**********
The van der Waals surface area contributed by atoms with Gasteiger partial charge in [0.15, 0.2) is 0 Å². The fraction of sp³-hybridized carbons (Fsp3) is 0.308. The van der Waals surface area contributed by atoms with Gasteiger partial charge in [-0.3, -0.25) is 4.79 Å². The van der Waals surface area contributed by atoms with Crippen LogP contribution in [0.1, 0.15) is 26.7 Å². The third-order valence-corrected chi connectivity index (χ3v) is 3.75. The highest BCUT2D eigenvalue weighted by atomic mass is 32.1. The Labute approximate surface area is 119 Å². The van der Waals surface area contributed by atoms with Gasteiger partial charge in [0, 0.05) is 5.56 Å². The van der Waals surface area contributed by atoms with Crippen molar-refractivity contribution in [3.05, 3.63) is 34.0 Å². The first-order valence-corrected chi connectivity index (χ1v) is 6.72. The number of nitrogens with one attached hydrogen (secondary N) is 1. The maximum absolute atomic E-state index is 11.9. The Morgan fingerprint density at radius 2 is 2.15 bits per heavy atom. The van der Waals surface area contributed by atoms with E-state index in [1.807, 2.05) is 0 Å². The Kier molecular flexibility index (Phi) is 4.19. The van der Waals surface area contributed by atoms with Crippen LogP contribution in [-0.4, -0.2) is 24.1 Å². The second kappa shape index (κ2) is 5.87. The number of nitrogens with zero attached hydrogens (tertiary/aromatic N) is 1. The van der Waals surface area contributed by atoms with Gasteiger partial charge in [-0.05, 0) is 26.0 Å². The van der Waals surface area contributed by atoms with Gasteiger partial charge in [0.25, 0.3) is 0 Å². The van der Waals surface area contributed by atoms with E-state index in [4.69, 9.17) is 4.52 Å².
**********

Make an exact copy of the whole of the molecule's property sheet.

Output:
The van der Waals surface area contributed by atoms with Gasteiger partial charge in [0.15, 0.2) is 0 Å². The fraction of sp³-hybridized carbons (Fsp3) is 0.308. The van der Waals surface area contributed by atoms with Gasteiger partial charge in [-0.3, -0.25) is 4.79 Å². The van der Waals surface area contributed by atoms with Crippen LogP contribution in [0.1, 0.15) is 26.7 Å². The third-order valence-corrected chi connectivity index (χ3v) is 3.75. The highest BCUT2D eigenvalue weighted by atomic mass is 32.1. The Labute approximate surface area is 119 Å². The van der Waals surface area contributed by atoms with Gasteiger partial charge in [0, 0.05) is 5.56 Å². The van der Waals surface area contributed by atoms with Crippen molar-refractivity contribution in [3.05, 3.63) is 34.0 Å². The first-order valence-corrected chi connectivity index (χ1v) is 6.72. The number of nitrogens with one attached hydrogen (secondary N) is 1. The maximum absolute atomic E-state index is 11.9. The Morgan fingerprint density at radius 2 is 2.15 bits per heavy atom. The van der Waals surface area contributed by atoms with E-state index in [1.807, 2.05) is 0 Å². The Kier molecular flexibility index (Phi) is 4.19. The van der Waals surface area contributed by atoms with Crippen LogP contribution in [-0.4, -0.2) is 24.1 Å². The second kappa shape index (κ2) is 5.87. The number of nitrogens with zero attached hydrogens (tertiary/aromatic N) is 1. The van der Waals surface area contributed by atoms with Gasteiger partial charge in [-0.05, 0) is 26.0 Å². The van der Waals surface area contributed by atoms with Gasteiger partial charge in [0.25, 0.3) is 0 Å². The van der Waals surface area contributed by atoms with E-state index in [4.69, 9.17) is 4.52 Å².